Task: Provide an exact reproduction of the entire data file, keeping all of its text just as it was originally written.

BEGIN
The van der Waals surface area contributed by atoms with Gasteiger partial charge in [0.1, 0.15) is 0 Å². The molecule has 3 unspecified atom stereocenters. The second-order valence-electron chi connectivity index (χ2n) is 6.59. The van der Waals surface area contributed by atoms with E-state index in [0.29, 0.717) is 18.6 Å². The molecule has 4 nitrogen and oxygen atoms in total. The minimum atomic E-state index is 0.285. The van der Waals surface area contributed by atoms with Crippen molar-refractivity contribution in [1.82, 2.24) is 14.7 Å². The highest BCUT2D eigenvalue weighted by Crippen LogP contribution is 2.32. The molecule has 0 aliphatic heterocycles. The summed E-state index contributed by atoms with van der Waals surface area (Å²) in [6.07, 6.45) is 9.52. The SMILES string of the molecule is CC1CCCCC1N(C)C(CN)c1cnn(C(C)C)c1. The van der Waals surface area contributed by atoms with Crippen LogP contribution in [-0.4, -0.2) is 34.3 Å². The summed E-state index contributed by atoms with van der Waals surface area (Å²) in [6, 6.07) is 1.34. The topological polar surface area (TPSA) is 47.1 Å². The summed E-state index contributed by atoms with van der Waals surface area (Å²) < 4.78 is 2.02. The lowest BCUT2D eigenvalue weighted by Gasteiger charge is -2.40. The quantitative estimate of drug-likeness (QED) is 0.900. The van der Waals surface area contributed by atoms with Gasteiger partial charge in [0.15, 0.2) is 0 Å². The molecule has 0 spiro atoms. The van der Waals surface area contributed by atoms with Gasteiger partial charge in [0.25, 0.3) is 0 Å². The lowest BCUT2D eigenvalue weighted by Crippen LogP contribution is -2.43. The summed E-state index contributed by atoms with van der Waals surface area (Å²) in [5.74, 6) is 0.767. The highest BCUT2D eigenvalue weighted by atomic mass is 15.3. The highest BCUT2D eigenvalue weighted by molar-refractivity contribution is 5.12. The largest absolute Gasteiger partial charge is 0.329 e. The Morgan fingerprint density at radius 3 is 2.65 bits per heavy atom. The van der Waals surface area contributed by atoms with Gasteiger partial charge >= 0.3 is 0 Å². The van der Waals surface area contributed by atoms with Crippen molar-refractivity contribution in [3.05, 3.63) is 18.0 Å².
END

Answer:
The van der Waals surface area contributed by atoms with Gasteiger partial charge in [0.1, 0.15) is 0 Å². The molecule has 3 unspecified atom stereocenters. The second-order valence-electron chi connectivity index (χ2n) is 6.59. The van der Waals surface area contributed by atoms with E-state index in [0.29, 0.717) is 18.6 Å². The molecule has 4 nitrogen and oxygen atoms in total. The minimum atomic E-state index is 0.285. The van der Waals surface area contributed by atoms with Crippen molar-refractivity contribution in [1.82, 2.24) is 14.7 Å². The highest BCUT2D eigenvalue weighted by Crippen LogP contribution is 2.32. The molecule has 0 aliphatic heterocycles. The summed E-state index contributed by atoms with van der Waals surface area (Å²) in [6.07, 6.45) is 9.52. The SMILES string of the molecule is CC1CCCCC1N(C)C(CN)c1cnn(C(C)C)c1. The van der Waals surface area contributed by atoms with Crippen LogP contribution in [-0.4, -0.2) is 34.3 Å². The summed E-state index contributed by atoms with van der Waals surface area (Å²) in [6, 6.07) is 1.34. The topological polar surface area (TPSA) is 47.1 Å². The summed E-state index contributed by atoms with van der Waals surface area (Å²) < 4.78 is 2.02. The lowest BCUT2D eigenvalue weighted by Gasteiger charge is -2.40. The quantitative estimate of drug-likeness (QED) is 0.900. The van der Waals surface area contributed by atoms with Gasteiger partial charge in [0.15, 0.2) is 0 Å². The molecule has 0 spiro atoms. The van der Waals surface area contributed by atoms with Gasteiger partial charge in [0.25, 0.3) is 0 Å². The lowest BCUT2D eigenvalue weighted by Crippen LogP contribution is -2.43. The summed E-state index contributed by atoms with van der Waals surface area (Å²) in [5.74, 6) is 0.767. The highest BCUT2D eigenvalue weighted by atomic mass is 15.3. The highest BCUT2D eigenvalue weighted by molar-refractivity contribution is 5.12. The largest absolute Gasteiger partial charge is 0.329 e. The Morgan fingerprint density at radius 3 is 2.65 bits per heavy atom. The van der Waals surface area contributed by atoms with Gasteiger partial charge >= 0.3 is 0 Å². The van der Waals surface area contributed by atoms with Crippen molar-refractivity contribution in [3.05, 3.63) is 18.0 Å².